Museum Exhibition 1994
Nowadays the familiar term for handkerchief is ‘hankie’, and we think of it as a cloth that is used to blow the nose or wipe the eyes. However, historically the handkerchief has been a square of plain or decorated fabric which has had many uses. Handkerchiefs could have a ritual or ceremonial significance or were used for display as a form of fashionable dress accessory. When put to practical use, the handkerchief was likely to be worn around the neck or to cover the head.
Handkerchiefs, handheld cloths, are known to have been used in early Greece or Rome. Roman women wore the palla, the equivalent of a man’s toga, and carried a fan and handkerchief as did the women of Byzantium.
The term ‘handkerchief’ seems to have come into use in the sixteenth century. Later, terms like half handkerchief, neckerchief, coverchief and pocket handkerchief were used to define specific forms or uses.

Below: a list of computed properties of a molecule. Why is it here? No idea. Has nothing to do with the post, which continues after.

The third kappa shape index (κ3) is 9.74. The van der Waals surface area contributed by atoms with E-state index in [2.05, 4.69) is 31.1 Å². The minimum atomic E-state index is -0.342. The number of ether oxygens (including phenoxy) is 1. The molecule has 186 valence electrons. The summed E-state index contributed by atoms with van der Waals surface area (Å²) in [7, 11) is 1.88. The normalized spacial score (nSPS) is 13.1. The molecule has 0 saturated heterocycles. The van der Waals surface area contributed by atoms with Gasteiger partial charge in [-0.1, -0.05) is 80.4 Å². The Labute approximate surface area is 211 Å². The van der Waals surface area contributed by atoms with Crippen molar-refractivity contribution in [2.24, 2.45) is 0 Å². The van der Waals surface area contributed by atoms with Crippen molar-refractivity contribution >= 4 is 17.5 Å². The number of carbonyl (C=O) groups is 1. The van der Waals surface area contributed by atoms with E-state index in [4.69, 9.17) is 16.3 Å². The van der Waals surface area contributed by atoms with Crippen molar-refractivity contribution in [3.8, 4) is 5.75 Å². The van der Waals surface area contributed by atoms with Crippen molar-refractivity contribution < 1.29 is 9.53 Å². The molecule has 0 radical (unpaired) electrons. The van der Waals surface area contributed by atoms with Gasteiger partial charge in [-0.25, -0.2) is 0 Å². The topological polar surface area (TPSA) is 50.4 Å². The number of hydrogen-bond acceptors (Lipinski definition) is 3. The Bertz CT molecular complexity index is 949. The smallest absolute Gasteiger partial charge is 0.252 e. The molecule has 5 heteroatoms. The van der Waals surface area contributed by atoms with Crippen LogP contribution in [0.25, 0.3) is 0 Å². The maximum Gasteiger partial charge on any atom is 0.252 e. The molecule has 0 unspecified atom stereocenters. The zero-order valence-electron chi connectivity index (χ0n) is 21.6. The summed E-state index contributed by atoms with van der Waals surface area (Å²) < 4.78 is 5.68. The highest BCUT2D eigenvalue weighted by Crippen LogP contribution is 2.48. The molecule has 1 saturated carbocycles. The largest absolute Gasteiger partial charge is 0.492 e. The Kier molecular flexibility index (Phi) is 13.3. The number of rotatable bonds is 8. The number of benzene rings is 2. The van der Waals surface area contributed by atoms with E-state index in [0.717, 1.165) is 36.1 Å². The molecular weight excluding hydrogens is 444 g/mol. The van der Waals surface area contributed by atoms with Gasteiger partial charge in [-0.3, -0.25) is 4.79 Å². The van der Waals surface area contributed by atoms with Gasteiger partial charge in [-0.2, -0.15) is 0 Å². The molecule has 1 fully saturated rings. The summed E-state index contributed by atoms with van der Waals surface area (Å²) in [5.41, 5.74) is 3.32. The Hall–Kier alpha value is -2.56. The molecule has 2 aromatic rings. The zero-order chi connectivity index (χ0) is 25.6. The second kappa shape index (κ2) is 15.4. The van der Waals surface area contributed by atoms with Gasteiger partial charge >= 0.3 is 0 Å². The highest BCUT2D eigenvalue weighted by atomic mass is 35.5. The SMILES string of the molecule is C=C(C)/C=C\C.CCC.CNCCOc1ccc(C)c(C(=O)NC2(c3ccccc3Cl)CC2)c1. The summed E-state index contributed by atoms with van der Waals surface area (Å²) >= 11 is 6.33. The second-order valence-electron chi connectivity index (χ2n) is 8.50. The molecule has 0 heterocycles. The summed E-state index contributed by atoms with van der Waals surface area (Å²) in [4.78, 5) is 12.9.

The Anglo Saxons used a ‘swat-cloth’. A later term was ‘hand-cloth’. In the middle ages, a kerchief or coverchief was a square of light linen thrown over the head. ‘V dozen hand-couverchieffes’ are mentioned in the wardrobe accounts of Edward IV in the fifteenth century. New Year gifts to Queen Elizabeth I included numerous ‘handkerchers’.
Children in the sixteenth and seventeenth centuries, wore a ‘muckinder’ – a large man-size handkerchief, usually attached by one corner to the girdle or waist belt and reaching to the floor.
The word ‘mandil’ entered the language of the eastern Mediterranean from the Latin ‘mandele’, or mantelium’, which was the name for the end of the sleeve or of a cloth attached to the end of the sleeve and used as a handkerchief. Variations of this word are still used throughout the area for a handkerchief. In Turkish, it is ‘mendil’.
By the 1820s and 1830s, the term ’mouchoir’ (French for kerchief of handkerchief) was used to describe the large printed handkerchiefs which were then fashionable for men in England.
In Victorian times, ordinary handkerchiefs for daily use were known as ‘morning handkerchiefs’, while others with printed borders in flower patterns, were described as ‘ladies’ riding handkerchiefs. The embroidered and lace-trimmed handkerchief, which was decorative rather than for practical use, was known as a ‘dress handkerchief’.